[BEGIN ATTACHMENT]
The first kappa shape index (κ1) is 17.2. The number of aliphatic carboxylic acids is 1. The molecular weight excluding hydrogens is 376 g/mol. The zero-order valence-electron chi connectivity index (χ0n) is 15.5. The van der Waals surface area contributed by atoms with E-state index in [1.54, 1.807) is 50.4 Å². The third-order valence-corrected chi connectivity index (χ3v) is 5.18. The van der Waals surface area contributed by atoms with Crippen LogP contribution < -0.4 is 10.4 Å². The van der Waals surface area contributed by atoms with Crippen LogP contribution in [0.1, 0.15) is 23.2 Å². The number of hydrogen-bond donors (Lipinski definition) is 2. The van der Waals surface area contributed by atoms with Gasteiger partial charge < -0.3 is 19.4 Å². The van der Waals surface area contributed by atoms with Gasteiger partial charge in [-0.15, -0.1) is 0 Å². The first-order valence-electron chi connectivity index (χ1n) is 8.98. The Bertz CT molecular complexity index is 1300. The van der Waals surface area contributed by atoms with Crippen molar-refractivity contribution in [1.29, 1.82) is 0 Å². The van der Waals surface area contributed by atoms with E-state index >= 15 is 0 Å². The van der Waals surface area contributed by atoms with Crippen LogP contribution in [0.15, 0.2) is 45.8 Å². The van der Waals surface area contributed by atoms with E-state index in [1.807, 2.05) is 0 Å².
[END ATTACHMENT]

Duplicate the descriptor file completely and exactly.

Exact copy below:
The first kappa shape index (κ1) is 17.2. The number of aliphatic carboxylic acids is 1. The molecular weight excluding hydrogens is 376 g/mol. The zero-order valence-electron chi connectivity index (χ0n) is 15.5. The van der Waals surface area contributed by atoms with E-state index in [1.54, 1.807) is 50.4 Å². The third-order valence-corrected chi connectivity index (χ3v) is 5.18. The van der Waals surface area contributed by atoms with Crippen LogP contribution < -0.4 is 10.4 Å². The van der Waals surface area contributed by atoms with Crippen LogP contribution in [0.1, 0.15) is 23.2 Å². The number of hydrogen-bond donors (Lipinski definition) is 2. The van der Waals surface area contributed by atoms with Gasteiger partial charge < -0.3 is 19.4 Å². The van der Waals surface area contributed by atoms with Gasteiger partial charge in [-0.15, -0.1) is 0 Å². The first-order valence-electron chi connectivity index (χ1n) is 8.98. The Bertz CT molecular complexity index is 1300. The van der Waals surface area contributed by atoms with Crippen molar-refractivity contribution in [1.29, 1.82) is 0 Å². The van der Waals surface area contributed by atoms with E-state index >= 15 is 0 Å². The van der Waals surface area contributed by atoms with Crippen LogP contribution in [0.15, 0.2) is 45.8 Å². The van der Waals surface area contributed by atoms with E-state index in [1.807, 2.05) is 0 Å².